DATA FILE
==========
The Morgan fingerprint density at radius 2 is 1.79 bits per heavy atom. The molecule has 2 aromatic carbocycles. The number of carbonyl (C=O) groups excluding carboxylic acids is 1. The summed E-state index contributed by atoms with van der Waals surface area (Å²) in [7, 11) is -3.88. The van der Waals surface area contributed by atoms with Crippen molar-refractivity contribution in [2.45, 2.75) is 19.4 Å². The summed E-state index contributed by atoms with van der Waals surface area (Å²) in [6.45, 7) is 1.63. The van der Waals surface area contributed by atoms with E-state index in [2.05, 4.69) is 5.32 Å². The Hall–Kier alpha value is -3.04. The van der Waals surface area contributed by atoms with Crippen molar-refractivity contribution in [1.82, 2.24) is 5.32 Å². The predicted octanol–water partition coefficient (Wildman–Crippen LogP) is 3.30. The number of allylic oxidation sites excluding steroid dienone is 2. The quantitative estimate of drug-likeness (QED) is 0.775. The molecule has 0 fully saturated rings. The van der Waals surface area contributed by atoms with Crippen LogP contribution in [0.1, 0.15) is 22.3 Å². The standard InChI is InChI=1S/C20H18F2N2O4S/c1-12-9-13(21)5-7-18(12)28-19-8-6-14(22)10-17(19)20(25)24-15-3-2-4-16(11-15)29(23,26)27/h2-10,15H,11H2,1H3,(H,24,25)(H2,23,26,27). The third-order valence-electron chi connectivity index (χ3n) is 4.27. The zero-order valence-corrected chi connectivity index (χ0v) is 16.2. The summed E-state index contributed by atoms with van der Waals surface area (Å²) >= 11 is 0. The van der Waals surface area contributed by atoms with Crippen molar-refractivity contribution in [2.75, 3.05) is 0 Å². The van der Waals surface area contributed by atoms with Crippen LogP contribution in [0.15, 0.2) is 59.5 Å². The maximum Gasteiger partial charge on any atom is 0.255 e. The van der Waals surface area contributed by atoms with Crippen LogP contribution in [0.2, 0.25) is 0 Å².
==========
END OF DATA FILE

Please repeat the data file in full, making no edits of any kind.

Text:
The Morgan fingerprint density at radius 2 is 1.79 bits per heavy atom. The molecule has 2 aromatic carbocycles. The number of carbonyl (C=O) groups excluding carboxylic acids is 1. The summed E-state index contributed by atoms with van der Waals surface area (Å²) in [7, 11) is -3.88. The van der Waals surface area contributed by atoms with Crippen molar-refractivity contribution in [2.45, 2.75) is 19.4 Å². The summed E-state index contributed by atoms with van der Waals surface area (Å²) in [6.45, 7) is 1.63. The van der Waals surface area contributed by atoms with E-state index in [2.05, 4.69) is 5.32 Å². The Hall–Kier alpha value is -3.04. The van der Waals surface area contributed by atoms with Crippen molar-refractivity contribution in [1.82, 2.24) is 5.32 Å². The predicted octanol–water partition coefficient (Wildman–Crippen LogP) is 3.30. The number of allylic oxidation sites excluding steroid dienone is 2. The quantitative estimate of drug-likeness (QED) is 0.775. The molecule has 0 fully saturated rings. The van der Waals surface area contributed by atoms with Crippen LogP contribution in [0.1, 0.15) is 22.3 Å². The standard InChI is InChI=1S/C20H18F2N2O4S/c1-12-9-13(21)5-7-18(12)28-19-8-6-14(22)10-17(19)20(25)24-15-3-2-4-16(11-15)29(23,26)27/h2-10,15H,11H2,1H3,(H,24,25)(H2,23,26,27). The third-order valence-electron chi connectivity index (χ3n) is 4.27. The zero-order valence-corrected chi connectivity index (χ0v) is 16.2. The summed E-state index contributed by atoms with van der Waals surface area (Å²) >= 11 is 0. The van der Waals surface area contributed by atoms with Crippen molar-refractivity contribution in [2.75, 3.05) is 0 Å². The van der Waals surface area contributed by atoms with Crippen LogP contribution in [0.15, 0.2) is 59.5 Å². The maximum Gasteiger partial charge on any atom is 0.255 e. The van der Waals surface area contributed by atoms with Crippen LogP contribution in [0.2, 0.25) is 0 Å².